A nice example of zooming in quite deeply on the (meta)data fractal is the exemplar from our Oxford colleagues Philippe Rocca-Serra and Susanna-Assunta Sansone. They took a dataset from the rose genome publication in Nature Genetics and fully encoded it in Resource Description Framework (RDF) leveraging a number of public ontologies. The figure below illustrates the various steps they took to transform one Excel file to unambiguous machine ‘understandable’ data - another way to put it would be that they made the data fully ‘AI-ready’. See also our growing FAIRplus cookbook for more details. However, the linked Jupyter notebooks that were used to clean up and annotate this Excel sheet make clear that this was a significant effort. And this was just 1 out of the 10 supplementary datasets attached to this paper.

Figure from Rocca-Serra, P., Sansone, S. Experiment design driven FAIRification of omics data matrices, an exemplar. Sci Data 6, 271 (2019)

Why does retrospective FAIRification usually require a lot of effort? Consider that the Excel sheet provided here, like most scientific datasets, is the result of a long process (data lifecycle), with steps like Experiment design & planning → Experiment execution → Data processing → Data analysis → Data publishing. But we are only looking at the end result of the last step, and if you look at the example Excel file, you will find that elements of the other steps (e.g. experimental design) are written into it as textual comments. Useful for the human eye, but not exactly ‘Metadata for Machines’. If you want machines to be able to find and use these data, then the (meta)data need to be structured and semantically explicit.

So the reason why the overall effort is so large, is that one has to effectively ‘reverse engineer’ all these steps from the Excel sheet and the text in the paper, which at this point can only be done by humans - machine learning would stand no chance in successfully doing this for multiple reasons, one being that getting enough training data would simply be too costly.

The solution, in terms of scaling up FAIRification, is to go back to the earlier steps in the process, and change them to produce FAIR data too. Although this approach to FAIRification also takes a significant amount of work, it is at least scalable. Once a lab instrumentation setup has been set up to generate FAIR data at source, it can be used routinely (FAIR play) and result in systematic annotation of all datasets that are generated through this instrument. The same goes for computational pipelines, which can be ‘FAIRified’ to output their versions, parameters etc. as machine readable metadata. Study designs, including for instance clinical trial protocols, can be made FAIR directly from the start of the project and linked to the resulting datasets. As a final step, there are several standards for representing biomedical data for re-use and analysis.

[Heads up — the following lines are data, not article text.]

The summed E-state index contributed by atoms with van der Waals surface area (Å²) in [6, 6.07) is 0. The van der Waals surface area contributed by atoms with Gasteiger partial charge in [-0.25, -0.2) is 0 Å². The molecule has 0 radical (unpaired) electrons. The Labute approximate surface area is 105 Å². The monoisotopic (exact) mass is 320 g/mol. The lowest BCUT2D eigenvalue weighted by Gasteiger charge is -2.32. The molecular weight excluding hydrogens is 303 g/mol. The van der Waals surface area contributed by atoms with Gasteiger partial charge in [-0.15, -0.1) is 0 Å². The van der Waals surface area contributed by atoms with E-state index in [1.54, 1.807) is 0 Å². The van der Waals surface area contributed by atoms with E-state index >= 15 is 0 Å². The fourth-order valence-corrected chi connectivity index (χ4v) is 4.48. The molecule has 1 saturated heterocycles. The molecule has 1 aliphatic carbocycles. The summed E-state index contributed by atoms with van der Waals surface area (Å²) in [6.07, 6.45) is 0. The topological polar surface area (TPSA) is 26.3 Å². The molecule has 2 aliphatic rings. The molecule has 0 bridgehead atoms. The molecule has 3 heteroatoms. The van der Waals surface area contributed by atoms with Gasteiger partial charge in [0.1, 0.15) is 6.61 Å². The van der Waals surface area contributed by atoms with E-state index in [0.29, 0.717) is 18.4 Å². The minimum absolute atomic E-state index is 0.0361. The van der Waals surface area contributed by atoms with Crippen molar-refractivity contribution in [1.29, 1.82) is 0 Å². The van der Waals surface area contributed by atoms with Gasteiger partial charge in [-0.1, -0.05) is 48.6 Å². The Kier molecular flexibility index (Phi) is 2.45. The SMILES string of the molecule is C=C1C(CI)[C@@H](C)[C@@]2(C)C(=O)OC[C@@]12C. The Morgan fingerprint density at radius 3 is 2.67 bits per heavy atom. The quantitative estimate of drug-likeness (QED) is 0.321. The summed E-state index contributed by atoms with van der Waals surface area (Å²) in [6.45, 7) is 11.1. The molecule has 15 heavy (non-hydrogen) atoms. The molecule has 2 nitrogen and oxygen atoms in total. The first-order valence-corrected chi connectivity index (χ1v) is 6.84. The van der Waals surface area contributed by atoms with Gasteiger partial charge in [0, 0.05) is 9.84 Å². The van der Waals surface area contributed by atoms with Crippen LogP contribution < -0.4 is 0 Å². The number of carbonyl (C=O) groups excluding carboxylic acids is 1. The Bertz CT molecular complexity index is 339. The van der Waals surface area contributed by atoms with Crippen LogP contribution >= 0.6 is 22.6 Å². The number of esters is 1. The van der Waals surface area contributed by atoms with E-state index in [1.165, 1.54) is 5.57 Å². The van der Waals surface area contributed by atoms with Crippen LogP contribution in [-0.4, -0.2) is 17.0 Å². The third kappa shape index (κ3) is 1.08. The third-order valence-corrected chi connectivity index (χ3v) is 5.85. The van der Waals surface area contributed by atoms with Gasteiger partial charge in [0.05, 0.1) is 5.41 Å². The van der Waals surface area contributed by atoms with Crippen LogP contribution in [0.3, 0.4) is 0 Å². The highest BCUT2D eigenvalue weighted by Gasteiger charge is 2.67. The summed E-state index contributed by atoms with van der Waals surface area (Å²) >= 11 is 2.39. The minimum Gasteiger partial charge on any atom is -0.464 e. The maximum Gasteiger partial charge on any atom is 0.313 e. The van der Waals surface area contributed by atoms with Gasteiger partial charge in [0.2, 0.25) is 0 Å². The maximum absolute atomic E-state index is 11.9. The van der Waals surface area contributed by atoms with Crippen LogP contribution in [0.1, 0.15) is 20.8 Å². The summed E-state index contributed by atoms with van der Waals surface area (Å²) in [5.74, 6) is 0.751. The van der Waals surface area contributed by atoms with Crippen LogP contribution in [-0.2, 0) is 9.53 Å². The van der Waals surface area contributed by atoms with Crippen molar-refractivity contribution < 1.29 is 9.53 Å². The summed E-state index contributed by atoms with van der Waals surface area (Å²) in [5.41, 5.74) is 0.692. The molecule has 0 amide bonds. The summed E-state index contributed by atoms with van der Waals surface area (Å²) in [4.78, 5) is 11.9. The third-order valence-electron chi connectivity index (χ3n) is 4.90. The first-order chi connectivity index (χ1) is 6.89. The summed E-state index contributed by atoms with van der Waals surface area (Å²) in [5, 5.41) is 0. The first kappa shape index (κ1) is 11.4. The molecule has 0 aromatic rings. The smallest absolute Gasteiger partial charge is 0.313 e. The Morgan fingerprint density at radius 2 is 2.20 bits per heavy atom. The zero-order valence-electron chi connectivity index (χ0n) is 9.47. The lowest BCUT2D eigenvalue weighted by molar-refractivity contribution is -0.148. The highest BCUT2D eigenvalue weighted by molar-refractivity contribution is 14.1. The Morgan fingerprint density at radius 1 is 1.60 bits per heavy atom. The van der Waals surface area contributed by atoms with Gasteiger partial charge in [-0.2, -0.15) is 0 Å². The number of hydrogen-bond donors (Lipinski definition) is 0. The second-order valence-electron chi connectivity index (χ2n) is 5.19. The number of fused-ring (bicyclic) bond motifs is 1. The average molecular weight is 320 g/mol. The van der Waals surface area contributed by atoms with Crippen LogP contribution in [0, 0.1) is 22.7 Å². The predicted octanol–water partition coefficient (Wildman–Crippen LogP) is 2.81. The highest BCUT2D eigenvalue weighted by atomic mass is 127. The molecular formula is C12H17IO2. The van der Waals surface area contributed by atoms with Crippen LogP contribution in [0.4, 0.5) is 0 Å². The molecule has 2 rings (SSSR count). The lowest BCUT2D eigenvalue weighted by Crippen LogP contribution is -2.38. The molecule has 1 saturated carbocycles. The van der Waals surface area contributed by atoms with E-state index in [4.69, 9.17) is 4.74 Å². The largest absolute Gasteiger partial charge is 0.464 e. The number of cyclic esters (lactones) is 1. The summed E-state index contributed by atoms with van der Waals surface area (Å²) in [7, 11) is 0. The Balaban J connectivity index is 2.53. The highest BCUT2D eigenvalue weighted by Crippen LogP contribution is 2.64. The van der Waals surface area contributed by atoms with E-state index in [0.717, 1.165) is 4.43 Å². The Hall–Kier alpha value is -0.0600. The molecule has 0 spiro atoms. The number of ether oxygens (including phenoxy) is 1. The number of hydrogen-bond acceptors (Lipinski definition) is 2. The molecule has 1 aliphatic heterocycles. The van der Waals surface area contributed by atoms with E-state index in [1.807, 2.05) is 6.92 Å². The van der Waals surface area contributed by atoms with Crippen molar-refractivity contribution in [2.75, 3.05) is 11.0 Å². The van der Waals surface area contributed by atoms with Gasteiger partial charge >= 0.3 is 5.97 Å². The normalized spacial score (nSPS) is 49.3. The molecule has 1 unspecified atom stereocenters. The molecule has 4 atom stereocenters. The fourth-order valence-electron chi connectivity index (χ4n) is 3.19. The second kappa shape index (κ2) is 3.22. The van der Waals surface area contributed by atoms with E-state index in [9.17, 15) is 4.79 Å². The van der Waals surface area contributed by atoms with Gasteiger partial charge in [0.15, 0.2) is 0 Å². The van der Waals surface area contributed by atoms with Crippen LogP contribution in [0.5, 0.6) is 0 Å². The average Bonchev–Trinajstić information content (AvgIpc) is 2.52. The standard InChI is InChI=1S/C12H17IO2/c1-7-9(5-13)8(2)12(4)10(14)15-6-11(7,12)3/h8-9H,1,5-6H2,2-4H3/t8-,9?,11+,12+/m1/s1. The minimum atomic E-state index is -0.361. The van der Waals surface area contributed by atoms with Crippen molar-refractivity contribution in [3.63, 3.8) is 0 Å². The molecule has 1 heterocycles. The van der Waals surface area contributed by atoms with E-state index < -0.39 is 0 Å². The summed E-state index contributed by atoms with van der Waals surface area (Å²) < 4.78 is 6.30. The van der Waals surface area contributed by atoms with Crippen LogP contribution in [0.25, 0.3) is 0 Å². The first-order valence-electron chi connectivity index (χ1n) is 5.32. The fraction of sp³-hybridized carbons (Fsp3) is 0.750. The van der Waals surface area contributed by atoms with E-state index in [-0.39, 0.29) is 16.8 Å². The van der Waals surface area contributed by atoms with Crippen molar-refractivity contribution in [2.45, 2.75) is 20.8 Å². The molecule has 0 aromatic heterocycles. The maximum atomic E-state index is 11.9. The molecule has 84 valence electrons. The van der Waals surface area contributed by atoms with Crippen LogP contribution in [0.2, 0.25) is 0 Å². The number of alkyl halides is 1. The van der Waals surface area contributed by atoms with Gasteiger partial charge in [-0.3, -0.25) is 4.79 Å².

How do you get started with the implementation of FAIR play? DTL and GO-FAIR have introduced the concepts of Bring Your Own Data (BYOD) and Metadata for Machines (M4M) workshops, in which we take a number of existing data assets or a specific class of datasets, and determine the right level of metadata for a given purpose. This can then be used as a starting point to define metadata conventions, choose which of the existing standards to use, and eventually implement these in all data generating processes. The Hyve offers both BYOD and M4M workshops as well as semantic modelling and data FAIRification services, to support your organization in implementing the FAIR principles.

Although it may be necessary to start with retrospective FAIRification on some datasets, in the long run, FAIR play is the only way forward.